After seven months of absurdity, Rajapaksa’s government had to back down on the green agricultural policy, but permanent damage had already been caused to food security and Sri Lanka had to buy expensive rice from the world market, which contributed to the macroeconomic crisis. At the end of last June, the International Monetary Fund (IMF) visited the country. During the visit, future reforms were agreed upon, with which the collapsed macroeconomic stability will be restored with a loan granted by the IMF. Yuval Harari’s “Useless People”
The catastrophic events in Sri Lanka and the involvement of the WEF in creating this cruel human experiment have made many people wonder, what the ultimate goals of the world’s power elite really are? Now many commentators have drawn attention to the fact that Yuval Harari has spoken and written a lot about useless people. Conspiracy theorists and devout Christians in the US have had an unfriendly eye for a long time on the mysterious Georgia Guidestones, built in 1980, with writing in English, Spanish, Swahili, Hindi, Arabic, Mandarin Chinese and Russian, as well as Babylonian, classical Greek, Sanskrit and ancient Egyptian. These writings were meant for the people after the end of the world, which was labelled as the future Age of Reason. The stone was destroyed by blowing it up last July. Its first wisdom read:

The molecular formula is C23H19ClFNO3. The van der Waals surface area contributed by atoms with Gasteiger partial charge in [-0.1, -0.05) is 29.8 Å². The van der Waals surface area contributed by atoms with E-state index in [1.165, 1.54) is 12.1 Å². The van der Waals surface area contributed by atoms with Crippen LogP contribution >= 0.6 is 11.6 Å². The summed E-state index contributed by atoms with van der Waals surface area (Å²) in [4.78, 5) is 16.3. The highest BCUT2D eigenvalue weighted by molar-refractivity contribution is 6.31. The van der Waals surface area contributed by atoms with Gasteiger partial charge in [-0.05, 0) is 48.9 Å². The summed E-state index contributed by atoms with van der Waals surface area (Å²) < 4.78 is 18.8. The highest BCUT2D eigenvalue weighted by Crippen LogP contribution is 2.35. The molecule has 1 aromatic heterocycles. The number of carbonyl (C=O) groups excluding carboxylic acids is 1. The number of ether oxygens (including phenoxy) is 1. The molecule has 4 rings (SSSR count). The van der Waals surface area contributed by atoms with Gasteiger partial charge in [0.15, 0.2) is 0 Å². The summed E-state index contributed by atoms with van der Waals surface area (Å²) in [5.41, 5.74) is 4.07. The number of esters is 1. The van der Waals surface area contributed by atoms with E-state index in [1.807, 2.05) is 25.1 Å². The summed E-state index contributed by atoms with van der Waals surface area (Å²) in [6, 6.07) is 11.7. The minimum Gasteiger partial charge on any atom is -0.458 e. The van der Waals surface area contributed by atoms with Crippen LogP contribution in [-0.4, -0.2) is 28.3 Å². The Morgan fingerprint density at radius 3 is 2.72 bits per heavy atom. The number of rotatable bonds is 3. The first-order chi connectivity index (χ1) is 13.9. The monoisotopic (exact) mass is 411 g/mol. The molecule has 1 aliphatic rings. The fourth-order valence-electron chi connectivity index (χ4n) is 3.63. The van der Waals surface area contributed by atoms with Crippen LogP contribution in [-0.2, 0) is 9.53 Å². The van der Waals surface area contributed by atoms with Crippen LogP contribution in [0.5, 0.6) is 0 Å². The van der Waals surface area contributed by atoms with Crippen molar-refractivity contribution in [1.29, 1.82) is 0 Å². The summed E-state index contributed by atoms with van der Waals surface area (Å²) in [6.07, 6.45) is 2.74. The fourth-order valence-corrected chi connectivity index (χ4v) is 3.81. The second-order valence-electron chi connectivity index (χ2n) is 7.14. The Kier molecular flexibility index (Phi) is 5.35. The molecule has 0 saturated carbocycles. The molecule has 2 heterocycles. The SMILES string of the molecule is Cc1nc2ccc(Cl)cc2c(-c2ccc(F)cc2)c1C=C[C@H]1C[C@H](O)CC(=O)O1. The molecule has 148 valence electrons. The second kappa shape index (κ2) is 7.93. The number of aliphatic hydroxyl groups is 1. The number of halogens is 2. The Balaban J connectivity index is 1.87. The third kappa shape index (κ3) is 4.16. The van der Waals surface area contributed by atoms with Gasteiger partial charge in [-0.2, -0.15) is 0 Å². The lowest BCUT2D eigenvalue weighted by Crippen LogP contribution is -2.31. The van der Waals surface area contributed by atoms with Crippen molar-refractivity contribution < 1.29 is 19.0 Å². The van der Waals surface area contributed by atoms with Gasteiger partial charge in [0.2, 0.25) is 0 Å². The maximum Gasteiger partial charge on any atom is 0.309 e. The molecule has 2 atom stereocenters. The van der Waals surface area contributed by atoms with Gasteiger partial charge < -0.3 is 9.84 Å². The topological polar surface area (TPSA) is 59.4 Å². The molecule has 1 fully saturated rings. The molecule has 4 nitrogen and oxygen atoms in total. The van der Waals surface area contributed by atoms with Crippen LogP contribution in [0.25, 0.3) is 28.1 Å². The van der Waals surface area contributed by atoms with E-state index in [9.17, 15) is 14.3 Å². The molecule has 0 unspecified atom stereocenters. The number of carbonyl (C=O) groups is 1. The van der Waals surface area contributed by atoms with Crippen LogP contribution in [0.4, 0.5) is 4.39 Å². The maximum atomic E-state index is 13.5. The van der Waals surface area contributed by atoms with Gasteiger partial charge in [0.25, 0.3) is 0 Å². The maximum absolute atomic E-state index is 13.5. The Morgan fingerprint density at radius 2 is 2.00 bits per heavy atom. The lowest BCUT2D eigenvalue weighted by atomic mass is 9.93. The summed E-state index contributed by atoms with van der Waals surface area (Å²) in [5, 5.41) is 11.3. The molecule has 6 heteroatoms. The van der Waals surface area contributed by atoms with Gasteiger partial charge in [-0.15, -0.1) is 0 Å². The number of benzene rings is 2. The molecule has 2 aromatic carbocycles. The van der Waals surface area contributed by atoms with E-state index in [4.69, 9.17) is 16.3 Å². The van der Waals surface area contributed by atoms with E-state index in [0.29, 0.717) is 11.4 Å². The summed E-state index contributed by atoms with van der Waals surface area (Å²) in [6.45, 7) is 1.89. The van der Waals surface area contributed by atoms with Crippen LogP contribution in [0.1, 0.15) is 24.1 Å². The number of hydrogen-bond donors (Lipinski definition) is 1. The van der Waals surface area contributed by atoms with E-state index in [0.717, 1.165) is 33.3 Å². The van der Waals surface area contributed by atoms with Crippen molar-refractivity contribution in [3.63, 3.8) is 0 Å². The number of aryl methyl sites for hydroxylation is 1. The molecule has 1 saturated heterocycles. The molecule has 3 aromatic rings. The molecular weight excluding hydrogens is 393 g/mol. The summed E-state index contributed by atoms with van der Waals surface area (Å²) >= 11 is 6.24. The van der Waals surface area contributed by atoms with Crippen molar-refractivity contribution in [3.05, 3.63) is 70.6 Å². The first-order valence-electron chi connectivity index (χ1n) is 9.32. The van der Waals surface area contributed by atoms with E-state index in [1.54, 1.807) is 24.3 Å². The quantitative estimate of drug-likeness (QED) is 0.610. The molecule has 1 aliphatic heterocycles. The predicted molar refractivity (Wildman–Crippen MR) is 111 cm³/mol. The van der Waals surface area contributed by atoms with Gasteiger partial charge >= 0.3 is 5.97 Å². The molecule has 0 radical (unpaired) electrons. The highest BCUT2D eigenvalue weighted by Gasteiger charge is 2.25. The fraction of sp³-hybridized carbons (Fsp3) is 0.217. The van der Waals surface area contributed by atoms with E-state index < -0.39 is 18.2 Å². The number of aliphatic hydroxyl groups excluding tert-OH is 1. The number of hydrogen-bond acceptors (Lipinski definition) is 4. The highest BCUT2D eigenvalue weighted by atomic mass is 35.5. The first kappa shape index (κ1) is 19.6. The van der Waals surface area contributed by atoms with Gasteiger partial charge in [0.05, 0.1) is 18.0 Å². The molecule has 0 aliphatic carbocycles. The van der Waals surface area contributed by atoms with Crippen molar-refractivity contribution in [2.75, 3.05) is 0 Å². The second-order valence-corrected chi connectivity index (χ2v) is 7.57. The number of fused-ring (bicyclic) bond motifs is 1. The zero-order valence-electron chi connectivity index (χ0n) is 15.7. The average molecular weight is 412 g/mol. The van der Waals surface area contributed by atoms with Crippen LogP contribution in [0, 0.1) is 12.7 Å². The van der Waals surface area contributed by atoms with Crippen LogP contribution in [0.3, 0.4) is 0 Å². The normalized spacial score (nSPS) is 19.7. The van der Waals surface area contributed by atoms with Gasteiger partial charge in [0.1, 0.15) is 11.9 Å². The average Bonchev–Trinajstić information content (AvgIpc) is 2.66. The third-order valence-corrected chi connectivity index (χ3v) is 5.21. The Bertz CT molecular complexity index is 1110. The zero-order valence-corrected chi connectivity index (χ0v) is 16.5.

“Maintain humanity under 500,000,000 in perpetual balance with nature.”
We the People Need to Wake Up—and Fast!